Wellington at Sorauren, 27 July 1813 by Thomas Jones Barker (1853) © National Army Museum

Wellington at Sorauren, 27 July 1813 by Thomas Jones Barker (1853) © National Army Museum

Horses are a popular theme – the cavalry was not only glamorously dressed but gave every painter all kinds of compositional opportunities designed to inspire zeal and admiration in their Victorian spectators.

It seemed to me only in the last decades of the 19th century, and the first of the twentieth, that figure painting reached a kind of peak of excellence – a consistent brilliance of lifelike draughtsmanship, which helps give so many late-Victorian and Edwardian battle paintings such a tremendously vivid, realistic and stirring quality.

The Flag, Albuhera, May 16, 1811, by William Barnes Wollen (1912) © National Army Museum

The Flag, Albuhera, May 16, 1811 by William Barnes Wollen (1912) © National Army Museum

The paradoxical beauty of the Great War

This technical virtuosity carried on into the Great War when even painters who were aware of developments in modern art in France stuck to a more traditional academic style to depict the horrors they saw. It’s a very subjective view, but the works I liked best came from the Great War, for several reasons:

1. Almost all the previous wars, up to and including the Boer War, involved lots of horses in the actual fighting. There’s a big continuity of dramatic horse war paintings from the Battle of Bleinheim through to the campaign in South Africa.

Buller's Final Crossing of the Tugela, February 1900 by Georges Bertin Scott (1900)

Buller’s Final Crossing of the Tugela, February 1900 by Georges Bertin Scott (1900)

2. The Second World War is about machines – Panzer tanks, Spitfires and Messerschmitts, massive warships in the Pacific, U-boats in the Atlantic. The Battle of Britain or El Alamein or Stalingrad, are about machines. Humans dwindle beside them.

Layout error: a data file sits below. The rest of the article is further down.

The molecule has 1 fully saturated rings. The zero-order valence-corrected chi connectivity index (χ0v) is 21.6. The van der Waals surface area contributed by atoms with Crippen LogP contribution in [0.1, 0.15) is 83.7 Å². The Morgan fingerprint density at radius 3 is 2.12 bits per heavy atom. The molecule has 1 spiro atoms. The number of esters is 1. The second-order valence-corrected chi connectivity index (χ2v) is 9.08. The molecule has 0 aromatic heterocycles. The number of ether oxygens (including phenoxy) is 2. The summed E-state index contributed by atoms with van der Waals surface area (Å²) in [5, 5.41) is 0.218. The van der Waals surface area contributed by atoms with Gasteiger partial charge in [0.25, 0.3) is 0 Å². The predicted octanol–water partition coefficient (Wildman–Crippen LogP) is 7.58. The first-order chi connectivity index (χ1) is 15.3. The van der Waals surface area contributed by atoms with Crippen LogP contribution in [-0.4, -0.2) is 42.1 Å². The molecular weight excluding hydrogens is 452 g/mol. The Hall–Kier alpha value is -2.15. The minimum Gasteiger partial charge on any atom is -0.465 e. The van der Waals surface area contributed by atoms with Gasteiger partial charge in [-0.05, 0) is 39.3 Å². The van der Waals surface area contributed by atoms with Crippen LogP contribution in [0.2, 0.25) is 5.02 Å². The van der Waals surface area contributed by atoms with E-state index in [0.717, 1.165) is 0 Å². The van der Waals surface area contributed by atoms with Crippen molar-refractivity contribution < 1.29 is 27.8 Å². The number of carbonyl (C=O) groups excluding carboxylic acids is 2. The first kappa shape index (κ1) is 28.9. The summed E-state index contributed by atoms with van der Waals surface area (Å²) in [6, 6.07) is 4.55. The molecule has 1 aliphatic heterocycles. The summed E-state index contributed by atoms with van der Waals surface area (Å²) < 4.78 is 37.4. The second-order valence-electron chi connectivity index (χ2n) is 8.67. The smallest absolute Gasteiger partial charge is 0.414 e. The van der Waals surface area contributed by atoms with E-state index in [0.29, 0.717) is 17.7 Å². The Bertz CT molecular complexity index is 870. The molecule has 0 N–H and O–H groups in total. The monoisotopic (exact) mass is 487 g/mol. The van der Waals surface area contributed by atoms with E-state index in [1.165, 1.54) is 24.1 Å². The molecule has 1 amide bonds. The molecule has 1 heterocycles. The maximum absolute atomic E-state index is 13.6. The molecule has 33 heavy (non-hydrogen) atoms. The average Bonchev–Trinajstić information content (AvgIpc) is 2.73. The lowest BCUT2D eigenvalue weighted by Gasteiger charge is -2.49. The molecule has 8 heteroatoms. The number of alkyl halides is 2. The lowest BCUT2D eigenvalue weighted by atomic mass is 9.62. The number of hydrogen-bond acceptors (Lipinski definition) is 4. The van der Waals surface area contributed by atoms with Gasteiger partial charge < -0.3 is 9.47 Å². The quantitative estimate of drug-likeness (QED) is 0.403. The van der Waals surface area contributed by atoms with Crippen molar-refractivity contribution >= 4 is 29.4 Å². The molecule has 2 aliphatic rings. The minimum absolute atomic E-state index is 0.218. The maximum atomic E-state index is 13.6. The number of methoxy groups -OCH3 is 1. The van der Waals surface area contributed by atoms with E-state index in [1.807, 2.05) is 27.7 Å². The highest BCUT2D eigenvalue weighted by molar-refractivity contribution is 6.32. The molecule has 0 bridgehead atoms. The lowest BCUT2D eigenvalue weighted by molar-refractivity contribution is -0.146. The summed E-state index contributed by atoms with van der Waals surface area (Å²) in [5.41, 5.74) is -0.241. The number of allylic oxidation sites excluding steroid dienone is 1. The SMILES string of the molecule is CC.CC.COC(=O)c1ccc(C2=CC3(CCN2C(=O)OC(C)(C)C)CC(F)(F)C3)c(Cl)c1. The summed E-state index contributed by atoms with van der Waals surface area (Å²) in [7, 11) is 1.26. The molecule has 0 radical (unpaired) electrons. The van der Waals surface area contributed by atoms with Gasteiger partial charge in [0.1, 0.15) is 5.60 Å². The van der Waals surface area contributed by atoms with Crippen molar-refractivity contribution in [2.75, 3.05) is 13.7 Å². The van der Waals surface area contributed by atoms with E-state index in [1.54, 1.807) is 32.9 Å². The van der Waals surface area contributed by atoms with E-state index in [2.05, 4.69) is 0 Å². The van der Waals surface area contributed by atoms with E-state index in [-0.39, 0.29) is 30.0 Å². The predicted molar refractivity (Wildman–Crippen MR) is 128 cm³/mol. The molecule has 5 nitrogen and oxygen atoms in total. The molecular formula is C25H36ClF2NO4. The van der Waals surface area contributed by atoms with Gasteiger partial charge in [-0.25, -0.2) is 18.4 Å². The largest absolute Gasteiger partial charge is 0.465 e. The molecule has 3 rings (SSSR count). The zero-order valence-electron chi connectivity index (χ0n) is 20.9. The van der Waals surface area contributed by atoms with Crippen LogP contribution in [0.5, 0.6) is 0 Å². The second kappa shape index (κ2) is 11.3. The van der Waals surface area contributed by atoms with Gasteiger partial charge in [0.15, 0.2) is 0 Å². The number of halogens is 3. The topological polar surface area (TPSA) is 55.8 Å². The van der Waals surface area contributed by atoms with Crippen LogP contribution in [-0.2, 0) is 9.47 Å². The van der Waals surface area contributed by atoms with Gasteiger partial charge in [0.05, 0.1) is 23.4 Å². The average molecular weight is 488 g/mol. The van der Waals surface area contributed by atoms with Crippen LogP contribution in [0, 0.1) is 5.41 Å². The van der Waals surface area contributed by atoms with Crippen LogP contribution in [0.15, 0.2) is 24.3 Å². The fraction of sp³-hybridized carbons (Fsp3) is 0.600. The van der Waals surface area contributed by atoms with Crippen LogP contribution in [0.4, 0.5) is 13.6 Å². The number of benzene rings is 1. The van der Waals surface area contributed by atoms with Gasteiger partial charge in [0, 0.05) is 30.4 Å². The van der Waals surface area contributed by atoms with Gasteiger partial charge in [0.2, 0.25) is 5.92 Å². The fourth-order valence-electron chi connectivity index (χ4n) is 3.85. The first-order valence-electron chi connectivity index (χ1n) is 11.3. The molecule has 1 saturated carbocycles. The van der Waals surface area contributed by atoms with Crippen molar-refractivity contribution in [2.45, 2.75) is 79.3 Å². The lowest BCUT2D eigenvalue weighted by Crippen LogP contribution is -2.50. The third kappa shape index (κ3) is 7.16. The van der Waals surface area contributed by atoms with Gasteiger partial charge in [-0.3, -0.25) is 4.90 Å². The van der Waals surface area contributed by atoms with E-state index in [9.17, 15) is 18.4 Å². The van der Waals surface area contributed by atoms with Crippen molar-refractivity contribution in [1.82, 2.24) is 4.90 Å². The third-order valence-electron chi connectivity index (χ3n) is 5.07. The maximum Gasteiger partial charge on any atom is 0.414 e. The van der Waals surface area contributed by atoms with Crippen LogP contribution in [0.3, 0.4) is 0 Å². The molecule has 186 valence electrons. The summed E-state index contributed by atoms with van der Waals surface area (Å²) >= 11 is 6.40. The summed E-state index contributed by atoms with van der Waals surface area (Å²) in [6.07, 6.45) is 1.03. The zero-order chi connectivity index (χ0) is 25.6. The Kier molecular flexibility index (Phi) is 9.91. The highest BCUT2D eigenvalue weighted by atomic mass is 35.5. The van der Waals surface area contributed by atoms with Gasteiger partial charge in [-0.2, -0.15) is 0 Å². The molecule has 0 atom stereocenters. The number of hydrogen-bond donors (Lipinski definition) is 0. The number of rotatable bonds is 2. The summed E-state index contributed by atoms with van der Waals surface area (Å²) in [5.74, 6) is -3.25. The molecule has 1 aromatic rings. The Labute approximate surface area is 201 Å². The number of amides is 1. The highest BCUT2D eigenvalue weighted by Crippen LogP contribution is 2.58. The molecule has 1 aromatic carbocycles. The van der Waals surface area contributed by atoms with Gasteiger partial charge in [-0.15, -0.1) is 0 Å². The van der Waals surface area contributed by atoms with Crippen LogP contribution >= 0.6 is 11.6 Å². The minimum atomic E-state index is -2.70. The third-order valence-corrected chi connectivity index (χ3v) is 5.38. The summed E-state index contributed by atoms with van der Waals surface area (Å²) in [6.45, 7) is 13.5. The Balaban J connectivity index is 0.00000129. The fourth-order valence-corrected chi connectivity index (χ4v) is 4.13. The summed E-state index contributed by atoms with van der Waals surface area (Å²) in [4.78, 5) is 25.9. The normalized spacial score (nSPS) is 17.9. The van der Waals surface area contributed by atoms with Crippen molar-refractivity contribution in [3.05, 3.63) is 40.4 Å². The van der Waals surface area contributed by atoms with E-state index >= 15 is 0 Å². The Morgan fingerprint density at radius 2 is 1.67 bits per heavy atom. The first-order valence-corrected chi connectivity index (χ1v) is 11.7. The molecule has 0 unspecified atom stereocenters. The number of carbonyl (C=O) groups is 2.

3. The iconography of the Great War sits between these eras – although horses were used in their millions to pull carts and artillery, they played little role in the actual fighting which, as we all know, was a grim attritional, trench-based affair. On the other hand none of the machines which dominated the Second World War had yet been invented (OK, early planes and tanks were in action, but not perfected yet, not dominating the scene).

Therefore, the Great War is the war of people, of ordinary people (mostly men, obviously), of millions of poor bloody infantry pushed into a nightmare life. The stories and iconography of the Great War are, paradoxically, very humane, human-scale. It is a face of war acceptable to our modern anti-war tastes and values, because it is predominantly about suffering – lacking all the vainglory and braggadocio of the previous two hundred years of imperial triumphs.

Which explains why it produced a work like this, by Second Lieutenant Richard Tennant Cooper who served in the Great War, sketching and painting as he went – a work focusing on an individual, not a cavalry charge or an attack on a redoubt or the defence of some pallisades, but a wet man trudging along with a heavy weight of barbed wire picket posts on his shoulder.

A Tommy wearing rain cape and carrying picket posts, 1917 by Second Lieutenant Richard Tennant Cooper, 1918 © National Army Museum

A Tommy wearing rain cape and carrying picket posts, 1917 by Second Lieutenant Richard Tennant Cooper, 1918 © National Army Museum

The visitor assistants at the Museum are extremely helpful and one of them pointed out something I’d missed, which is that this detailed sketch was just one of many Cooper made for his large oil painting, The Working Party (hanging next to it). The figure above is the fourth from the left in the finished composition, below. (She also pointed out that the fifth figure from the left is smoking a crafty fag – you can just make out if you lean right up to the canvas, a tiny pinprick of orange flame.)

The Working Party, 1917 (1918) by Richard Tennant Cooper © National Army Museum

The Working Party, 1917 (1918) by Richard Tennant Cooper © National Army Museum

In a way this may be one of the many reasons why the Great War continues to haunt our imagination – because it was a war of mostly powerless men, men reduced to pawns, a war of great and pointless suffering. It is to this day a morally acceptable war, in that most of the soldiers are felt to be victims – contrasted with pretty much every war before it, which tend to be seen as being fought to expand the British Empire, generally against much less well-equipped opponents, whether Sudanese or South Africans – endeavours which, in our time, are coming in for greater and greater criticism.